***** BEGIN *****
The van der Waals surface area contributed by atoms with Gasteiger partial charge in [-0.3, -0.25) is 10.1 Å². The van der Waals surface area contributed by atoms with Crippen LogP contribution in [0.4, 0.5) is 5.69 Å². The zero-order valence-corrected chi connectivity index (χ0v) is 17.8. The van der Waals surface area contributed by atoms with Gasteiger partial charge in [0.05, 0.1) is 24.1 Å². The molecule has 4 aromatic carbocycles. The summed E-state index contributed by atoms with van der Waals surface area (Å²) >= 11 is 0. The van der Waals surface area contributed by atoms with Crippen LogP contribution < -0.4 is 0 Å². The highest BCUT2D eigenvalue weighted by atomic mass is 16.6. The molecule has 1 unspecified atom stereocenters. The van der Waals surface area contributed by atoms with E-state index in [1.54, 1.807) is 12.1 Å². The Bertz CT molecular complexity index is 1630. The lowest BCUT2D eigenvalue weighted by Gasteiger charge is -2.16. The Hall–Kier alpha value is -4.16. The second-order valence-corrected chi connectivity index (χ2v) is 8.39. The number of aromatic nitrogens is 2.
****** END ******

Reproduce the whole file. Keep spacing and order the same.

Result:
The van der Waals surface area contributed by atoms with Gasteiger partial charge in [-0.3, -0.25) is 10.1 Å². The van der Waals surface area contributed by atoms with Crippen LogP contribution in [0.4, 0.5) is 5.69 Å². The zero-order valence-corrected chi connectivity index (χ0v) is 17.8. The van der Waals surface area contributed by atoms with Gasteiger partial charge in [0.05, 0.1) is 24.1 Å². The molecule has 4 aromatic carbocycles. The summed E-state index contributed by atoms with van der Waals surface area (Å²) >= 11 is 0. The van der Waals surface area contributed by atoms with Crippen LogP contribution < -0.4 is 0 Å². The highest BCUT2D eigenvalue weighted by atomic mass is 16.6. The molecule has 1 unspecified atom stereocenters. The van der Waals surface area contributed by atoms with E-state index in [1.54, 1.807) is 12.1 Å². The Bertz CT molecular complexity index is 1630. The lowest BCUT2D eigenvalue weighted by Gasteiger charge is -2.16. The Hall–Kier alpha value is -4.16. The second-order valence-corrected chi connectivity index (χ2v) is 8.39. The number of aromatic nitrogens is 2.